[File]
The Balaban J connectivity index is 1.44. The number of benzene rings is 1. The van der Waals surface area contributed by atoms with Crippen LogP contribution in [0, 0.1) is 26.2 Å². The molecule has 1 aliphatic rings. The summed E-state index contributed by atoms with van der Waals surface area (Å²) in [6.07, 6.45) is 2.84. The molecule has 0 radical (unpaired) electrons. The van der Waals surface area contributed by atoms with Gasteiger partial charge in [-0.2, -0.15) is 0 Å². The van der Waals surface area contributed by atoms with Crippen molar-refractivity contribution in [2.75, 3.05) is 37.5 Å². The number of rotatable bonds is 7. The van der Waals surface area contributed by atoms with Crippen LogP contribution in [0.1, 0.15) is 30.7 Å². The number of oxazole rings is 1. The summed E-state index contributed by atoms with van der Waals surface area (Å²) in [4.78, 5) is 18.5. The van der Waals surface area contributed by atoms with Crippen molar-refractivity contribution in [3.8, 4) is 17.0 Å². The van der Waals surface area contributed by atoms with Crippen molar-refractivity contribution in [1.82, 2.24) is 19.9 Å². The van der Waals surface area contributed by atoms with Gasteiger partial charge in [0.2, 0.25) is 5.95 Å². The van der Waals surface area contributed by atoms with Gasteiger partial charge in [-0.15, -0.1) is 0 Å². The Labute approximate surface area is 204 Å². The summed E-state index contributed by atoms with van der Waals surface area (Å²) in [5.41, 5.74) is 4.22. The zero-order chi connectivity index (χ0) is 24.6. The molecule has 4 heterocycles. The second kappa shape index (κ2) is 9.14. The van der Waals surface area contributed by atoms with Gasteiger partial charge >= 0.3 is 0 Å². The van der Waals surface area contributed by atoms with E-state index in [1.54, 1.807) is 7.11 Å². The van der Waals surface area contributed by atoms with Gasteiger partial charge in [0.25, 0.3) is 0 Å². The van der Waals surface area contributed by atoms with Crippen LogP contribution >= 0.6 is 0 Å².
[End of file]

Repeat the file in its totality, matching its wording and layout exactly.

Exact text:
The Balaban J connectivity index is 1.44. The number of benzene rings is 1. The van der Waals surface area contributed by atoms with Crippen LogP contribution in [0, 0.1) is 26.2 Å². The molecule has 1 aliphatic rings. The summed E-state index contributed by atoms with van der Waals surface area (Å²) in [6.07, 6.45) is 2.84. The molecule has 0 radical (unpaired) electrons. The van der Waals surface area contributed by atoms with Gasteiger partial charge in [-0.2, -0.15) is 0 Å². The van der Waals surface area contributed by atoms with Crippen molar-refractivity contribution in [2.75, 3.05) is 37.5 Å². The number of rotatable bonds is 7. The van der Waals surface area contributed by atoms with Crippen LogP contribution in [0.1, 0.15) is 30.7 Å². The number of oxazole rings is 1. The summed E-state index contributed by atoms with van der Waals surface area (Å²) in [4.78, 5) is 18.5. The van der Waals surface area contributed by atoms with Crippen molar-refractivity contribution in [3.8, 4) is 17.0 Å². The van der Waals surface area contributed by atoms with Crippen molar-refractivity contribution in [1.82, 2.24) is 19.9 Å². The van der Waals surface area contributed by atoms with Gasteiger partial charge in [0.2, 0.25) is 5.95 Å². The van der Waals surface area contributed by atoms with Gasteiger partial charge in [-0.15, -0.1) is 0 Å². The Labute approximate surface area is 204 Å². The summed E-state index contributed by atoms with van der Waals surface area (Å²) in [5.41, 5.74) is 4.22. The zero-order chi connectivity index (χ0) is 24.6. The molecule has 4 heterocycles. The second kappa shape index (κ2) is 9.14. The van der Waals surface area contributed by atoms with Gasteiger partial charge >= 0.3 is 0 Å². The van der Waals surface area contributed by atoms with E-state index in [1.54, 1.807) is 7.11 Å². The van der Waals surface area contributed by atoms with Gasteiger partial charge in [0.25, 0.3) is 0 Å². The van der Waals surface area contributed by atoms with Crippen LogP contribution >= 0.6 is 0 Å².